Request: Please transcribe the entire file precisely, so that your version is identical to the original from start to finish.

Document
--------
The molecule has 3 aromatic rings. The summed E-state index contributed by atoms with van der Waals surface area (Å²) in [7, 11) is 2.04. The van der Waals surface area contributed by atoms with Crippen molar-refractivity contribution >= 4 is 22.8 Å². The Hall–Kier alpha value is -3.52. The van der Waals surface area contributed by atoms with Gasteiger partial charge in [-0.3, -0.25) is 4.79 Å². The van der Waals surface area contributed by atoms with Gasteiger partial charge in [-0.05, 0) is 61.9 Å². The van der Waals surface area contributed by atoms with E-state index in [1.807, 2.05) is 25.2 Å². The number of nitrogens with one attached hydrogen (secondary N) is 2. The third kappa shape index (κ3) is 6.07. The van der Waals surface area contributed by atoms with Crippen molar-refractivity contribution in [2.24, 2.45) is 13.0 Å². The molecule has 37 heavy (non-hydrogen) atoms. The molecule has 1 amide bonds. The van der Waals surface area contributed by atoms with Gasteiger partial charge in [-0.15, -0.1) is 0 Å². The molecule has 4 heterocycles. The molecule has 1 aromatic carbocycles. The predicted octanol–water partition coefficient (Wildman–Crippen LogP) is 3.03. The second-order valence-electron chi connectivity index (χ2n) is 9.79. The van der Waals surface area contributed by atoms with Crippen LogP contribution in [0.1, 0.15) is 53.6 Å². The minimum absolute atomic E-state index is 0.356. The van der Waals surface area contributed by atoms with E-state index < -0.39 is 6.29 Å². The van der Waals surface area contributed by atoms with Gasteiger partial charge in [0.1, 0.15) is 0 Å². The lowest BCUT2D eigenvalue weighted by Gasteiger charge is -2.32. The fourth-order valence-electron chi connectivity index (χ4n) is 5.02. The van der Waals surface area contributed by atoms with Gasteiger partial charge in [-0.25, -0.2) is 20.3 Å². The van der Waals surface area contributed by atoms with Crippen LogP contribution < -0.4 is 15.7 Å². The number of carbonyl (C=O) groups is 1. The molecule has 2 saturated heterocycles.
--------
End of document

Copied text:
The molecule has 3 aromatic rings. The summed E-state index contributed by atoms with van der Waals surface area (Å²) in [7, 11) is 2.04. The van der Waals surface area contributed by atoms with Crippen molar-refractivity contribution >= 4 is 22.8 Å². The Hall–Kier alpha value is -3.52. The van der Waals surface area contributed by atoms with Gasteiger partial charge in [-0.3, -0.25) is 4.79 Å². The van der Waals surface area contributed by atoms with Gasteiger partial charge in [-0.05, 0) is 61.9 Å². The van der Waals surface area contributed by atoms with E-state index in [1.807, 2.05) is 25.2 Å². The number of nitrogens with one attached hydrogen (secondary N) is 2. The third kappa shape index (κ3) is 6.07. The van der Waals surface area contributed by atoms with Crippen molar-refractivity contribution in [2.24, 2.45) is 13.0 Å². The molecule has 37 heavy (non-hydrogen) atoms. The molecule has 1 amide bonds. The van der Waals surface area contributed by atoms with Gasteiger partial charge in [-0.15, -0.1) is 0 Å². The molecule has 4 heterocycles. The molecule has 1 aromatic carbocycles. The predicted octanol–water partition coefficient (Wildman–Crippen LogP) is 3.03. The second-order valence-electron chi connectivity index (χ2n) is 9.79. The van der Waals surface area contributed by atoms with Crippen LogP contribution in [0.1, 0.15) is 53.6 Å². The minimum absolute atomic E-state index is 0.356. The van der Waals surface area contributed by atoms with E-state index < -0.39 is 6.29 Å². The van der Waals surface area contributed by atoms with Gasteiger partial charge in [0.1, 0.15) is 0 Å². The lowest BCUT2D eigenvalue weighted by Gasteiger charge is -2.32. The fourth-order valence-electron chi connectivity index (χ4n) is 5.02. The van der Waals surface area contributed by atoms with Gasteiger partial charge in [-0.25, -0.2) is 20.3 Å². The van der Waals surface area contributed by atoms with Crippen LogP contribution < -0.4 is 15.7 Å². The number of carbonyl (C=O) groups is 1. The molecule has 2 saturated heterocycles.